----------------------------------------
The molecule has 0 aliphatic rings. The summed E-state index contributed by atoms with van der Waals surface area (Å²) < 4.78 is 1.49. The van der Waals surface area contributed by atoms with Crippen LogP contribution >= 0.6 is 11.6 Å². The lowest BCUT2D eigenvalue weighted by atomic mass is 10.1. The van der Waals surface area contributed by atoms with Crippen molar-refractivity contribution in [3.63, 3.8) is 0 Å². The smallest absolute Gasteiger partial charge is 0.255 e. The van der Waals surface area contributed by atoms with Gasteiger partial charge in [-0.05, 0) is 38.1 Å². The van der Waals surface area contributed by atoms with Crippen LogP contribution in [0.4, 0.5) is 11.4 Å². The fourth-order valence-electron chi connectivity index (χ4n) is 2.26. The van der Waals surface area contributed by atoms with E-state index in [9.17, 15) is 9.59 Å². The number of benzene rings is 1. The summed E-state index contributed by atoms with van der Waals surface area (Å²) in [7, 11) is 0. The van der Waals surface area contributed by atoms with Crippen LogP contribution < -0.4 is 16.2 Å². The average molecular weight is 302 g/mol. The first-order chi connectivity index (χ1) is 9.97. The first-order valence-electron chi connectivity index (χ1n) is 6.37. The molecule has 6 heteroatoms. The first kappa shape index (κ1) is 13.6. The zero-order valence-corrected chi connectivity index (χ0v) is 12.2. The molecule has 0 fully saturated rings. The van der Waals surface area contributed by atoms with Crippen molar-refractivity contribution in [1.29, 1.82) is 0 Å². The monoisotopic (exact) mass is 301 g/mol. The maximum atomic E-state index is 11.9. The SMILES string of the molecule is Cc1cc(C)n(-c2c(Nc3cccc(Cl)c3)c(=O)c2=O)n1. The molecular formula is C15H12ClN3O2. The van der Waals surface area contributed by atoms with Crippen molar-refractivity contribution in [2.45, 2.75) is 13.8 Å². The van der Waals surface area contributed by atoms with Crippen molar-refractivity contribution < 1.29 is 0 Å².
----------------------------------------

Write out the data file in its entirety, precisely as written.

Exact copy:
The molecule has 0 aliphatic rings. The summed E-state index contributed by atoms with van der Waals surface area (Å²) < 4.78 is 1.49. The van der Waals surface area contributed by atoms with Crippen LogP contribution >= 0.6 is 11.6 Å². The lowest BCUT2D eigenvalue weighted by atomic mass is 10.1. The van der Waals surface area contributed by atoms with Crippen molar-refractivity contribution in [3.63, 3.8) is 0 Å². The smallest absolute Gasteiger partial charge is 0.255 e. The van der Waals surface area contributed by atoms with Gasteiger partial charge in [-0.05, 0) is 38.1 Å². The van der Waals surface area contributed by atoms with Crippen LogP contribution in [0.4, 0.5) is 11.4 Å². The fourth-order valence-electron chi connectivity index (χ4n) is 2.26. The van der Waals surface area contributed by atoms with E-state index in [9.17, 15) is 9.59 Å². The number of benzene rings is 1. The summed E-state index contributed by atoms with van der Waals surface area (Å²) in [7, 11) is 0. The van der Waals surface area contributed by atoms with Crippen LogP contribution < -0.4 is 16.2 Å². The average molecular weight is 302 g/mol. The first-order chi connectivity index (χ1) is 9.97. The first-order valence-electron chi connectivity index (χ1n) is 6.37. The molecule has 6 heteroatoms. The first kappa shape index (κ1) is 13.6. The zero-order valence-corrected chi connectivity index (χ0v) is 12.2. The molecule has 0 fully saturated rings. The van der Waals surface area contributed by atoms with Crippen molar-refractivity contribution in [1.29, 1.82) is 0 Å². The monoisotopic (exact) mass is 301 g/mol. The maximum atomic E-state index is 11.9. The SMILES string of the molecule is Cc1cc(C)n(-c2c(Nc3cccc(Cl)c3)c(=O)c2=O)n1. The molecular formula is C15H12ClN3O2. The van der Waals surface area contributed by atoms with Crippen molar-refractivity contribution in [2.45, 2.75) is 13.8 Å². The van der Waals surface area contributed by atoms with Crippen molar-refractivity contribution < 1.29 is 0 Å².